Batteries and other electricity storage technologies are key to making the transition away from fossil fuels possible.
According to the International Energy Agency (IEA), meeting the world’s climate and renewable energy goals will require approximately 10,000 gigawatt hours of energy storage technology, including batteries.
To help the world meet that goal, Electrovaya Inc. EFLVF is developing a range of proprietary lithium-ion batteries that are low-cost, long-lasting and easy to scale to meet the energy needs of anything from an electric vehicle to an industrial energy storage system.
Lithium-Ion Batteries – A Much-Needed Game Changer In Energy Storage
Lithium-ion batteries have become a major catalyst in the energy transition. They make electric vehicles more efficient and cost-effective, provide better storage capacity for renewable energy on the grid and generally act as a safer, less environmentally hazardous option for powering consumer products of all kinds.
Before these, the last great leap in battery innovation occurred over a century ago in 1859 when the lead-acid battery was invented providing the first rechargeable battery on the market. This is the type still found in most combustion engine cars today.
While they can be recharged, lead-acid batteries are bulky, slow to charge and account for an estimated 44% to 70% of lead contamination in the environment. They also need to be replaced more often because the average lead-acid battery cycle life — the number of times it can be fully charged and then discharged before degrading — is between 300 and 550 cycles.
On the other hand, lithium-ion batteries can last for thousands of cycles. Electrovaya’s patented infinity batteries, for example, boast one of the longest lifespans in the industry, with tests showing they can operate for over 25 years with one cycle per day. That’s a cycle life of over 9,000.
Lithium-ion batteries are also more energy dense. Electrovaya’s infinity batteries generate around 200-watt hours per kilogram of battery weight compared to just 25 to 35 watt-hours per kilogram of a lead-acid battery.
While safer than lead-acid batteries, lithium-ion batteries tend to overheat, which can lead to thermal runaway or combustion — as happened in 2014 when Boeing Co.’s BA 787 fleet was grounded after the planes’ batteries started catching fire. Electrovaya has addressed this by adding a proprietary ceramic separator to its infinity battery that provides better thermal protection to prevent fire propagation.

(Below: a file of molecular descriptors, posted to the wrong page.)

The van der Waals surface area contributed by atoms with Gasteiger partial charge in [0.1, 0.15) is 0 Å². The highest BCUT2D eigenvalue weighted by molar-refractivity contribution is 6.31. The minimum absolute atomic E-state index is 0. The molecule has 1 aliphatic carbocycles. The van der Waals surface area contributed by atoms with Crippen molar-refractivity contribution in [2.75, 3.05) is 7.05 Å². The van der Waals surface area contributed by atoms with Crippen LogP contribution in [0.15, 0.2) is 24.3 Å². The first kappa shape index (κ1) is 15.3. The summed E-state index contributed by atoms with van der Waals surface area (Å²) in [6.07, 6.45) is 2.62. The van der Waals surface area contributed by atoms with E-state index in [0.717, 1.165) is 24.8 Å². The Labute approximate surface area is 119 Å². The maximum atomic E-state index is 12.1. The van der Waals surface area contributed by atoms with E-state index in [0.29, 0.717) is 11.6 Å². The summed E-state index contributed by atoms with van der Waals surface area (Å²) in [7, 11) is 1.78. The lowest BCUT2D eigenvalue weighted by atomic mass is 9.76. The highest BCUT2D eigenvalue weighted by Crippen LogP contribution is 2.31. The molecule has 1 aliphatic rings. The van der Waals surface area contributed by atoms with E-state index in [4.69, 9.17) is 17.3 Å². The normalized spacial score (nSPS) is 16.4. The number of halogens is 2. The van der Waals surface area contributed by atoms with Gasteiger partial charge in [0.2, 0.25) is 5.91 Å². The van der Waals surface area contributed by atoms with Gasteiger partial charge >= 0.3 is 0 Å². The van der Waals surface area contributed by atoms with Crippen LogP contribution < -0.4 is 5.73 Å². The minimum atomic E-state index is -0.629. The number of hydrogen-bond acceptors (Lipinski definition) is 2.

As a result of this innovation, the company can offer a battery platform that’s safer, more efficient, and longer lasting than many other batteries on the market. While the initial cost of infinity batteries is a little higher, the substantial increase in battery life brings the total cost of ownership down 55%, according to the company’s estimates.
Electrovaya Is Already Working On The Next Big Leap In Energy Storage Technology
To advance the tech even further, many researchers are working on developing solid-state batteries — designs that rely on solid rather than liquid electrolytes to conduct electricity. Getting rid of liquid electrolytes means the battery wouldn’t have the same leakage or overheating risks that current designs have.
It also makes even more energy-dense batteries possible, meaning they can be both lighter and more powerful. The solid-state tech being developed at NASA, for example, has yielded a battery that generates 500 watt-hours per kilogram and weighs up to 40% less than a liquid-based battery of the same capacity. Contemporary Amperex Technology Co. Ltd.’s (SHE: 300750) latest Kirin battery technology, as another example, is rated at 160 watt-hours per kilogram.
Using a proprietary solid composite electrolyte, Electrovaya is working on solid-state battery technology of its own that uses lithium metal to create a more compact, energy-efficient design. In April, the company announced a major breakthrough: Coin-cell samples of the proprietary design reached 300 cycles with minimal degradation.
Electrovaya says these results acted as a proof of concept that a scaled version of the solid-state battery could potentially meet the energy requirements of electric vehicles. The company is now in the process of establishing a manufacturing process with the goal of beginning preproduction on large-format cells by next year.
Earlier this month, Electrovaya also announced plans to build its first U.S. gigafactory — a 137,000-square-foot plant with a current potential capacity of one gigawatt-hour per year — in New York next year. The new factory is expected to increase Electrovaya’s production capacity and improve supply chain security to keep production costs down.
Featured photo provided by Electrovaya
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